What does it mean when someone says they are seeing a therapist? What is the title of the professional that first comes to your mind? We have broadly three categories of mental health professionals in Malaysia. People often confuse the three professionals for each other but we’re here to clear that up today. We’ll throw in a bonus professional at the end of the list too.

But before that, can the words therapy and counselling be used interchangeably? Some may point out that ‘counselling’ refers to a more short-term treatment that focuses on achieving specific goals and targets, hence the terms ‘family/marriage counselling’ or ‘substance use counselling’ or ‘career counselling’. However, most of the time, therapy and counselling are used interchangeably when referring to talk therapy.

Here are the three mental health professionals and their differentiating factors:

  1. Licensed and registered counsellor
    1. They have a master’s in counselling and are regulated by the Malaysian Board of Counsellors (LKM)
    2. They provide talk therapy and can specialize in different treatment modalities
    3. They are not able to diagnose or prescribe medication
  2. Clinical psychologist
    1. They have a master’s in clinical psychology
    2. They provide talk therapy and can also specialize in different treatment modalities
    3. They can conduct assessments for clinical diagnoses
  3. Psychiatrist
    1. Medical doctors by training, specializing in psychiatry, and are regulated by medical boards and professional associations
    2. They can diagnose and prescribe medication
    3. Only a few psychiatrists do talk therapy
    4. Often seen in conjunction with a counsellor or a clinical psychologist
  4. Counselling psychologist – We have our very own counselling psychologist here at ABRI – Cathie! 
    1. She has a master’s in counselling psychology from Canada and provides talk therapy
    2. She can conduct assessments and screening but she does not provide formal diagnoses

If counsellors and clinical psychologists can both provide talk therapy, how should I choose between the two? Good question! Generally, because of a clinical psychologist’s training in providing diagnoses, their rates are likely to be higher, and in some people’s experience (not all), a clinical psychologist will have more structure in sessions, which may or may not be your cup of tea.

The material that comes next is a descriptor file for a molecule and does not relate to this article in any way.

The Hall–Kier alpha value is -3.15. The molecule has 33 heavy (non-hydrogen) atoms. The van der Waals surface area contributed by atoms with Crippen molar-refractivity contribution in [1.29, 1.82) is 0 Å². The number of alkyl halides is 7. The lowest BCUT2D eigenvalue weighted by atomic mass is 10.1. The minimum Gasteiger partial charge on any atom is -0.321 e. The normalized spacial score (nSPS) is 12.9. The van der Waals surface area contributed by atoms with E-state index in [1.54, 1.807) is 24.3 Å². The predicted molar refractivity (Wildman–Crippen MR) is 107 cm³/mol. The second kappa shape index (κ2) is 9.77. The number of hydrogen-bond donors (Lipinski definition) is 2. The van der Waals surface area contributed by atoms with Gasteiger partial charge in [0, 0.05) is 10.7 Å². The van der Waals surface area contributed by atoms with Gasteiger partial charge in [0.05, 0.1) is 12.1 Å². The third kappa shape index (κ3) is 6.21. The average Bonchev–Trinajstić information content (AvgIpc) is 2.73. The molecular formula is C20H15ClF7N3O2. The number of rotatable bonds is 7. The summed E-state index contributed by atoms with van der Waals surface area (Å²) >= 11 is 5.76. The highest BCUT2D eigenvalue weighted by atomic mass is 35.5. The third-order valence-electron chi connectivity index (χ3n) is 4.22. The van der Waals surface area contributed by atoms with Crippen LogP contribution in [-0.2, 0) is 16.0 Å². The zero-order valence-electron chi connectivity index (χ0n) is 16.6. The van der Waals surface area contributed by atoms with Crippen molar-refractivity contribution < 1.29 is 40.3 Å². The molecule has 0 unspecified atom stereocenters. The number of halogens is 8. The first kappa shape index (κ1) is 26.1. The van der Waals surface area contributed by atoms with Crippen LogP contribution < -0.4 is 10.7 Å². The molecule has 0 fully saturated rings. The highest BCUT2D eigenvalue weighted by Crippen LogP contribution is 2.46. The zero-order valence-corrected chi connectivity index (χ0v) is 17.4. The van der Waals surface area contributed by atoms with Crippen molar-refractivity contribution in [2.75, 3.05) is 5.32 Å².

Another question you may have in mind is – what about intern counsellors/clinical psychologists? How are they different from licensed mental health professionals? Some are hesitant to see a trainee counsellor while others may happily book a session with one. It depends on your comfort level. Intern counsellors and clinical psychologists are trying to work their way towards licensure by collecting practical hours from seeing clients. It is best to keep in mind that since they are still in the process of learning, there will be a difference in competence level but it should not be to the point of inflicting harm. Generally, interns are supervised by a licensed professional so they should be receiving support and guidance throughout their practicum/internship period. It is also not uncommon for interns to request consent for recording the sessions as the recordings are used to facilitate learning and reflection during supervision.

Here at ABRI, we also have therapists who specialize in specific therapy modalities such as play therapy, trauma therapy and art therapy. They have received additional training in their chosen areas of interest, including required hours of practice and supervision. If you are interested in learning more about these therapies, let us know!

Do you have any other questions about therapy? We would be more than happy to answer them in a post.

You can bookmark this post as a reference if you ever get confused or if you know someone who needs access to this information.

If you’re ready to see a therapist at ABRI, you can reach out to us via Whatsapp or the Contact Us page.


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